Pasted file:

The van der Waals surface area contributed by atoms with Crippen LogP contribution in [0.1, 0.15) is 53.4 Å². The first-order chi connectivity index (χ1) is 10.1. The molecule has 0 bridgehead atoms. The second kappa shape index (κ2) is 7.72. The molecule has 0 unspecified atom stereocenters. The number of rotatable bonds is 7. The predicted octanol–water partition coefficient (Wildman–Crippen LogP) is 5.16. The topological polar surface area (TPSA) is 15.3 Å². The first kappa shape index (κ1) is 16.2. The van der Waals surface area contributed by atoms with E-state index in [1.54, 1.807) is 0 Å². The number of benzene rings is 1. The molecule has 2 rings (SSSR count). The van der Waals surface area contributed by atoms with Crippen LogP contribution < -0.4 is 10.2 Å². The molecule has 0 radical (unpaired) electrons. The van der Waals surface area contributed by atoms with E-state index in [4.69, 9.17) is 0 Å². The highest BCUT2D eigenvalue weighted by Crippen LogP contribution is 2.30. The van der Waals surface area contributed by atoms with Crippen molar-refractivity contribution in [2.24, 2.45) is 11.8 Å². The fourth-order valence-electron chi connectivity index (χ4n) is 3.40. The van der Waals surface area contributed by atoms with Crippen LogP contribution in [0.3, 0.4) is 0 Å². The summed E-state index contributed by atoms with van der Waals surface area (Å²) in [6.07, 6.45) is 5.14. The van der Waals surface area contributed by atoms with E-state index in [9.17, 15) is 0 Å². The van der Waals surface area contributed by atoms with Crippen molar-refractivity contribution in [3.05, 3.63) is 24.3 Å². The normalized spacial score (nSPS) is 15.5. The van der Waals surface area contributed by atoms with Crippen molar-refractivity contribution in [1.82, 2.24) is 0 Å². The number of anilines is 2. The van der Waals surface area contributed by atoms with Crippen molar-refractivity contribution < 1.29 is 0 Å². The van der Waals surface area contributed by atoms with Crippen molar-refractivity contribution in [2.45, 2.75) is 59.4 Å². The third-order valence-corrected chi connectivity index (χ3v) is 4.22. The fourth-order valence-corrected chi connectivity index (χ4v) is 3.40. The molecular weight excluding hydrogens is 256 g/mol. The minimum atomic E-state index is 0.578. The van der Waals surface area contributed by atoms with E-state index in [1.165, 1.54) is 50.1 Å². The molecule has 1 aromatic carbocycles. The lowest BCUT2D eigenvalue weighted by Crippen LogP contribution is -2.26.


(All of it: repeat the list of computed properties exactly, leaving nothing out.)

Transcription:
The van der Waals surface area contributed by atoms with Crippen LogP contribution in [0.1, 0.15) is 53.4 Å². The first-order chi connectivity index (χ1) is 10.1. The molecule has 0 bridgehead atoms. The second kappa shape index (κ2) is 7.72. The molecule has 0 unspecified atom stereocenters. The number of rotatable bonds is 7. The predicted octanol–water partition coefficient (Wildman–Crippen LogP) is 5.16. The topological polar surface area (TPSA) is 15.3 Å². The first kappa shape index (κ1) is 16.2. The van der Waals surface area contributed by atoms with E-state index in [1.54, 1.807) is 0 Å². The number of benzene rings is 1. The molecule has 2 rings (SSSR count). The van der Waals surface area contributed by atoms with Crippen LogP contribution < -0.4 is 10.2 Å². The molecule has 0 radical (unpaired) electrons. The van der Waals surface area contributed by atoms with E-state index in [4.69, 9.17) is 0 Å². The highest BCUT2D eigenvalue weighted by Crippen LogP contribution is 2.30. The van der Waals surface area contributed by atoms with Crippen molar-refractivity contribution in [2.24, 2.45) is 11.8 Å². The fourth-order valence-electron chi connectivity index (χ4n) is 3.40. The van der Waals surface area contributed by atoms with Crippen LogP contribution in [0.3, 0.4) is 0 Å². The summed E-state index contributed by atoms with van der Waals surface area (Å²) in [6.07, 6.45) is 5.14. The van der Waals surface area contributed by atoms with E-state index in [9.17, 15) is 0 Å². The van der Waals surface area contributed by atoms with Crippen molar-refractivity contribution in [3.05, 3.63) is 24.3 Å². The normalized spacial score (nSPS) is 15.5. The van der Waals surface area contributed by atoms with Crippen molar-refractivity contribution in [1.82, 2.24) is 0 Å². The number of anilines is 2. The van der Waals surface area contributed by atoms with Crippen molar-refractivity contribution < 1.29 is 0 Å². The van der Waals surface area contributed by atoms with Crippen molar-refractivity contribution in [2.45, 2.75) is 59.4 Å². The third-order valence-corrected chi connectivity index (χ3v) is 4.22. The fourth-order valence-corrected chi connectivity index (χ4v) is 3.40. The molecular weight excluding hydrogens is 256 g/mol. The minimum atomic E-state index is 0.578. The van der Waals surface area contributed by atoms with E-state index in [1.165, 1.54) is 50.1 Å². The molecule has 1 aromatic carbocycles. The lowest BCUT2D eigenvalue weighted by Crippen LogP contribution is -2.26.